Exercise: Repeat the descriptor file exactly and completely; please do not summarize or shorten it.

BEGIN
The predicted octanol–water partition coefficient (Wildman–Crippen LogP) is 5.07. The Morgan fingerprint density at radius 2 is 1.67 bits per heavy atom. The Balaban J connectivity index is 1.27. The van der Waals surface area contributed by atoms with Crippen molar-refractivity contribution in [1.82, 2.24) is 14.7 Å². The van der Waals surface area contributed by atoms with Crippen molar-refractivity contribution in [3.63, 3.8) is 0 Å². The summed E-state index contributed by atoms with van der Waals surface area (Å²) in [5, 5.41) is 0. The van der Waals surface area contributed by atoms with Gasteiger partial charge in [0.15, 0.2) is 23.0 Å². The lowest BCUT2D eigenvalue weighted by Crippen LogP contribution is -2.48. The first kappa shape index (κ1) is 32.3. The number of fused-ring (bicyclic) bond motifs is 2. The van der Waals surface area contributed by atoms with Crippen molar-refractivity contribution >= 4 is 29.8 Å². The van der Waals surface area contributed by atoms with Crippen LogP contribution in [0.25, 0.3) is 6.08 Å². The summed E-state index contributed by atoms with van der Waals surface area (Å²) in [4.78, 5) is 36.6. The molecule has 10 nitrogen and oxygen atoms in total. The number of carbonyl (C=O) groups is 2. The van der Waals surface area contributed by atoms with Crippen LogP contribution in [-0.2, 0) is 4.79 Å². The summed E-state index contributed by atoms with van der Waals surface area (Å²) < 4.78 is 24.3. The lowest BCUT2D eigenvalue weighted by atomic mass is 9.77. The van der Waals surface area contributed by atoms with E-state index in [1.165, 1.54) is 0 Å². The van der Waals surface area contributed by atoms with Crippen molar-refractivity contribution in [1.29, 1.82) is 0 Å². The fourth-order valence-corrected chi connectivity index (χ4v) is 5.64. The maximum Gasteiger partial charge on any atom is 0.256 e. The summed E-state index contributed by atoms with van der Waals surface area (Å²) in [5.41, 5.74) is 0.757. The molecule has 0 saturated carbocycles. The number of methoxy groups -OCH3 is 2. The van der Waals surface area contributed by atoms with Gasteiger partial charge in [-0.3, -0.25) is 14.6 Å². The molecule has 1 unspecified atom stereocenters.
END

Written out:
The predicted octanol–water partition coefficient (Wildman–Crippen LogP) is 5.07. The Morgan fingerprint density at radius 2 is 1.67 bits per heavy atom. The Balaban J connectivity index is 1.27. The van der Waals surface area contributed by atoms with Crippen molar-refractivity contribution in [1.82, 2.24) is 14.7 Å². The van der Waals surface area contributed by atoms with Crippen molar-refractivity contribution in [3.63, 3.8) is 0 Å². The summed E-state index contributed by atoms with van der Waals surface area (Å²) in [5, 5.41) is 0. The van der Waals surface area contributed by atoms with Gasteiger partial charge in [0.15, 0.2) is 23.0 Å². The lowest BCUT2D eigenvalue weighted by Crippen LogP contribution is -2.48. The first kappa shape index (κ1) is 32.3. The number of fused-ring (bicyclic) bond motifs is 2. The van der Waals surface area contributed by atoms with Crippen molar-refractivity contribution >= 4 is 29.8 Å². The van der Waals surface area contributed by atoms with Crippen LogP contribution in [0.25, 0.3) is 6.08 Å². The summed E-state index contributed by atoms with van der Waals surface area (Å²) in [4.78, 5) is 36.6. The molecule has 10 nitrogen and oxygen atoms in total. The number of carbonyl (C=O) groups is 2. The van der Waals surface area contributed by atoms with Crippen LogP contribution in [-0.2, 0) is 4.79 Å². The summed E-state index contributed by atoms with van der Waals surface area (Å²) < 4.78 is 24.3. The lowest BCUT2D eigenvalue weighted by atomic mass is 9.77. The van der Waals surface area contributed by atoms with E-state index in [1.165, 1.54) is 0 Å². The van der Waals surface area contributed by atoms with Crippen molar-refractivity contribution in [1.29, 1.82) is 0 Å². The fourth-order valence-corrected chi connectivity index (χ4v) is 5.64. The maximum Gasteiger partial charge on any atom is 0.256 e. The summed E-state index contributed by atoms with van der Waals surface area (Å²) in [5.41, 5.74) is 0.757. The molecule has 0 saturated carbocycles. The number of methoxy groups -OCH3 is 2. The van der Waals surface area contributed by atoms with Gasteiger partial charge in [-0.3, -0.25) is 14.6 Å². The molecule has 1 unspecified atom stereocenters.